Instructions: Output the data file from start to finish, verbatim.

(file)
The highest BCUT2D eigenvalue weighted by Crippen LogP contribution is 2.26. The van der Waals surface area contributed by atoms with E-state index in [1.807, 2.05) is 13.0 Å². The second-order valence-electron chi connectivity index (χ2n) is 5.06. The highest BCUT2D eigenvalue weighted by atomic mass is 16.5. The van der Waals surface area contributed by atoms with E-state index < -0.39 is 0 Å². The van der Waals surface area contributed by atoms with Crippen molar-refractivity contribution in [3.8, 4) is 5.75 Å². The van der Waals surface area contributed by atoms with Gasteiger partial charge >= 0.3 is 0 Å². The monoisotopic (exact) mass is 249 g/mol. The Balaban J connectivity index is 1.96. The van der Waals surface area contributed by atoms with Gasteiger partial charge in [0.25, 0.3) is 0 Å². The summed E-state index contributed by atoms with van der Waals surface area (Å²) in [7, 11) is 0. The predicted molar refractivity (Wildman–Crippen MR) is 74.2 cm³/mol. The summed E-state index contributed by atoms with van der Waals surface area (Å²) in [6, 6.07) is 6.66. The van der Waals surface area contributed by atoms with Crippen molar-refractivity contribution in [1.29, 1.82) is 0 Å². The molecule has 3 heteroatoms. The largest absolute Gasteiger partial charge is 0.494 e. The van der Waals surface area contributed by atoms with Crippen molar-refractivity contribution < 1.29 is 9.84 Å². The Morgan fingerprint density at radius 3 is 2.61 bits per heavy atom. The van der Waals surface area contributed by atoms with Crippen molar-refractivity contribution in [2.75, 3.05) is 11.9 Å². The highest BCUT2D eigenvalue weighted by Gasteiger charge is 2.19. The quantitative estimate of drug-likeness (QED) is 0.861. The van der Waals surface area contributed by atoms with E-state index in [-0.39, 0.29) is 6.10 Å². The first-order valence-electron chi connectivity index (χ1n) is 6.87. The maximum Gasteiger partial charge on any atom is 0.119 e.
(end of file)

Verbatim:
The highest BCUT2D eigenvalue weighted by Crippen LogP contribution is 2.26. The van der Waals surface area contributed by atoms with E-state index in [1.807, 2.05) is 13.0 Å². The second-order valence-electron chi connectivity index (χ2n) is 5.06. The highest BCUT2D eigenvalue weighted by atomic mass is 16.5. The van der Waals surface area contributed by atoms with E-state index < -0.39 is 0 Å². The van der Waals surface area contributed by atoms with Crippen molar-refractivity contribution in [3.8, 4) is 5.75 Å². The van der Waals surface area contributed by atoms with Gasteiger partial charge >= 0.3 is 0 Å². The monoisotopic (exact) mass is 249 g/mol. The Balaban J connectivity index is 1.96. The van der Waals surface area contributed by atoms with Gasteiger partial charge in [0.25, 0.3) is 0 Å². The summed E-state index contributed by atoms with van der Waals surface area (Å²) in [7, 11) is 0. The predicted molar refractivity (Wildman–Crippen MR) is 74.2 cm³/mol. The summed E-state index contributed by atoms with van der Waals surface area (Å²) in [6, 6.07) is 6.66. The van der Waals surface area contributed by atoms with Crippen molar-refractivity contribution in [1.29, 1.82) is 0 Å². The molecule has 3 heteroatoms. The largest absolute Gasteiger partial charge is 0.494 e. The van der Waals surface area contributed by atoms with Crippen molar-refractivity contribution < 1.29 is 9.84 Å². The Morgan fingerprint density at radius 3 is 2.61 bits per heavy atom. The van der Waals surface area contributed by atoms with Crippen molar-refractivity contribution in [2.75, 3.05) is 11.9 Å². The highest BCUT2D eigenvalue weighted by Gasteiger charge is 2.19. The quantitative estimate of drug-likeness (QED) is 0.861. The van der Waals surface area contributed by atoms with E-state index in [-0.39, 0.29) is 6.10 Å². The first-order valence-electron chi connectivity index (χ1n) is 6.87. The maximum Gasteiger partial charge on any atom is 0.119 e.